Facebook has launched another attempt to catch the growing popularity of the app Snapchat. Facebook’s attempt is an app called Slingshot. The new app, designed for briefly sharing photos and videos, has a twist: people must share first, before they can view images from others.
The social-networking giant launched their new Slingshot app Tuesday. The app allows people to share short-lived photos and videos with one another. This concept encourages people to share photos and videos that are less carefully edited by promising they’ll be deleted shortly after they’ve been seen.
Facebook has added their own spin to the app. Slingshot requires the user to share a photo or video before they are allowed to view any images from others. Facebook’s hopes are that this twist-- along with a focus on sending to groups, rather than to individual -- will broaden Slingshot’s appeal.
Joey Flynn, a product designer on the Slingshot project says that the dynamic of requiring users to share something each time they want to see everything their friends have sent since they last used the app has the potential to encourage people to upload more often and to be more creative about what they share.
This is not Facebook’s first shot at trying to gain some of the hype of other similar apps. In 2012 Facebook released an app called Poke, which used an early messaging feature in Facebook. Poke was much similar to Snapchat. Poke allowed users to choose whether they wanted their image to self-destruct after 1, 3, 5, or 10 seconds. The Poke app was removed by Facebook last month.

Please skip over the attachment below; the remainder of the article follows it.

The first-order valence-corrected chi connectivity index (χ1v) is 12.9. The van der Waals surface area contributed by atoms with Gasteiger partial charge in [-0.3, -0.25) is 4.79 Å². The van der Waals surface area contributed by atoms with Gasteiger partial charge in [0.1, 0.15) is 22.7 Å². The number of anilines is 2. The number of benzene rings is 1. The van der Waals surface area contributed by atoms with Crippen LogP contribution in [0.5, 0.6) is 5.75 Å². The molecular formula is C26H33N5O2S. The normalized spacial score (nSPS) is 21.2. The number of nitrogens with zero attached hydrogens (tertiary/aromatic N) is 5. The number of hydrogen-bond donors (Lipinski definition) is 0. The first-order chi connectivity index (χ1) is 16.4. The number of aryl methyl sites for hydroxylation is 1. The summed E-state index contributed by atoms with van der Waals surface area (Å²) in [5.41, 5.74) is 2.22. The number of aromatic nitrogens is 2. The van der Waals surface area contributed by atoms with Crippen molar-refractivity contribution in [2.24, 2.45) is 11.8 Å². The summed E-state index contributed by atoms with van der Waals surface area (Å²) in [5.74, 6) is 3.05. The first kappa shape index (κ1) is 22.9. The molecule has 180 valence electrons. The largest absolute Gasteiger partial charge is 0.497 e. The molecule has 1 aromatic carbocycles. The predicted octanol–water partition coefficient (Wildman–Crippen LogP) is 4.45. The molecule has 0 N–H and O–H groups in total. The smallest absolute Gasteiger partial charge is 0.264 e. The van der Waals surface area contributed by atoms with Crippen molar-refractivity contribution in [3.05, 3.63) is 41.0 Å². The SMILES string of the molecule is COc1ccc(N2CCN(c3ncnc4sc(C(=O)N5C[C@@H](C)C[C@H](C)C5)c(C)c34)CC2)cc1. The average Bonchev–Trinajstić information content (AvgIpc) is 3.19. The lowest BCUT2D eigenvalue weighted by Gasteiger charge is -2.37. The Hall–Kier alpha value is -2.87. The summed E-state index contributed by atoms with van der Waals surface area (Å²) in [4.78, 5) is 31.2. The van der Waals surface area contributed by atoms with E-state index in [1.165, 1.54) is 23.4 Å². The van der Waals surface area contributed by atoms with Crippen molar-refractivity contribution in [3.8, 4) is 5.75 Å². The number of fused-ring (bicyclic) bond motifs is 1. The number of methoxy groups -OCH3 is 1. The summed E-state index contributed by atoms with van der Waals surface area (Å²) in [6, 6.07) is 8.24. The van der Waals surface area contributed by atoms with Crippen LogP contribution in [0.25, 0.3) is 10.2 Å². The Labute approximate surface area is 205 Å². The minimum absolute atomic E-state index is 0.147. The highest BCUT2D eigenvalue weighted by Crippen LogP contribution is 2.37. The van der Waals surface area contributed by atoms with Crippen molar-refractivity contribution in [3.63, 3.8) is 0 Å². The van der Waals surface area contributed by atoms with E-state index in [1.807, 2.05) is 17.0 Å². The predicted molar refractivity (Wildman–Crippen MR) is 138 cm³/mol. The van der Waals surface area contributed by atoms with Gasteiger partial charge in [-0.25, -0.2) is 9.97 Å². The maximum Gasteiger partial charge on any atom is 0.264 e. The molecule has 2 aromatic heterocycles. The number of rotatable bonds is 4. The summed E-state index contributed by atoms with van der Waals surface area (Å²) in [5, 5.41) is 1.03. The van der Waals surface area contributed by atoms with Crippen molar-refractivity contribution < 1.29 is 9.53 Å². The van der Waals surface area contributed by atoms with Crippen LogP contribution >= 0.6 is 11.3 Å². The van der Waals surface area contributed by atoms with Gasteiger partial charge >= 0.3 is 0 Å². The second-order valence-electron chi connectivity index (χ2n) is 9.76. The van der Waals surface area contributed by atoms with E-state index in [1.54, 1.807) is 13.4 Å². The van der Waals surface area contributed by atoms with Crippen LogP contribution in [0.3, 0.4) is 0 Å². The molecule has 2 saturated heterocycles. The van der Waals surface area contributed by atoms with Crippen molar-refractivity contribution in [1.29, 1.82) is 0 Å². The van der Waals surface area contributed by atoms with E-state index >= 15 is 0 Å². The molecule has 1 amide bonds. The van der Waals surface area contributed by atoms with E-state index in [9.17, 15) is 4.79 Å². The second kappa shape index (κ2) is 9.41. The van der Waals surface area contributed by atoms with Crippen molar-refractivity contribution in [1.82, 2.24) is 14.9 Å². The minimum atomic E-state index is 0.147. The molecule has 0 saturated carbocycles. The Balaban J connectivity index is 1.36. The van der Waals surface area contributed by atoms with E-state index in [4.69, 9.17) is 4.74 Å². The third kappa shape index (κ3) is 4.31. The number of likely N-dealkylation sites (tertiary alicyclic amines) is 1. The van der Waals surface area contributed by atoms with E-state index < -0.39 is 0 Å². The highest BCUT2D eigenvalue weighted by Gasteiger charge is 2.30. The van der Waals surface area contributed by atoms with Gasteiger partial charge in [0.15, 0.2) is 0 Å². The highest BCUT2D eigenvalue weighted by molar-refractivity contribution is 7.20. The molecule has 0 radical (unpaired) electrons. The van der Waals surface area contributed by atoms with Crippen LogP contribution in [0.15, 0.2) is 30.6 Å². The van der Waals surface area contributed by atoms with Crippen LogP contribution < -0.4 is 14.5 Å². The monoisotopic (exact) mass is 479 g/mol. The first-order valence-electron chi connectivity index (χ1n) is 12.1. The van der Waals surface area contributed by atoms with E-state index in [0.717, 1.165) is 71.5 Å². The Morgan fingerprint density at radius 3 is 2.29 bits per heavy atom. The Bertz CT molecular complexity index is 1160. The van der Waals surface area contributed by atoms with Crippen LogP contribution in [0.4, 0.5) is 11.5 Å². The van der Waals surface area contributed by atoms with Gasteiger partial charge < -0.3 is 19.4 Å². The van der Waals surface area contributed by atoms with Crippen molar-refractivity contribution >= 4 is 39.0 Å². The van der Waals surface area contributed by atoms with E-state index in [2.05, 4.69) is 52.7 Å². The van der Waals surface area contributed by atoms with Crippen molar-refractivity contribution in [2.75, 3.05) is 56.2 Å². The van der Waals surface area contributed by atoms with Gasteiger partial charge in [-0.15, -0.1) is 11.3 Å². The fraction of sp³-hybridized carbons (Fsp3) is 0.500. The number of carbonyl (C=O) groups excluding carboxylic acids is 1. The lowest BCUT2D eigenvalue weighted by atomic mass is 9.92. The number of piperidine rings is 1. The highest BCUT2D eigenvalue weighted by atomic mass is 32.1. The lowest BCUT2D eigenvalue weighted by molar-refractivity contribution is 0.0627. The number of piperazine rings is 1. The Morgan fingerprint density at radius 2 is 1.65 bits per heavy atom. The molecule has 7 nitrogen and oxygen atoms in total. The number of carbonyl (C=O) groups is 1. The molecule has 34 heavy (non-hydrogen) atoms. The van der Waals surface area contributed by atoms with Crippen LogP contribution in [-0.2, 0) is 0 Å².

Slingshot takes a different path than the Poke app. The photos and videos sent on Slingshot will still self-destruct after they have been viewed, but the receiver of the photo or video will be able to look at a photo, or watch a video on loop, for as long as they wish before they get rid of it with the flick of a finger.
When the Slingshot app first opens, the user is presented with a simple camera app that includes the ability to turn the flash on and off, a “selfies” feature which will switch the camera to the phone’s front facing camera, and a list at the top showing how many images from other Slingshot users are waiting for them. After the user takes a photo or selfie, they can then use options to add to their production such as the ability to add text, icons, or even drawings to help emphasize a point or to add some silliness to their photo.
After making sure that the picture is perfect, the user then chooses which friends they would like to send the image to. They can choose to send it to all, a group, or just a single friend. After their creation is uploaded, they can then see a feed of their friend’s shots. The user can then reply to an image if they feel inclined to do so. The reply is then sent directly to the friend and doesn’t require the user to share something new first.
Slingshot isn’t being marketed with the company’s branding, which is unusual for an app built by Facebook. Other than the ability to connect with friends from the social network on Slingshot’s service, none of the service is tied directly to Facebook—another unusual move by the company. Facebook said the list of friends that a user can choose form is primarily built from phone numbers in the user’s phone address book.
Not to be outdone, Snapchat announced new features for its own app Tuesday, which allows groups of users in the same location to collect their photos and videos and share them as a part of the larger event.
Facebook’s expectations with Slingshot are manageable. Facebook doesn’t expect that all of its billions of users to immediately jump on board the Slingshot app. Facebook instead said that it expects the app to grow slowly and plans to tweak it along the way.
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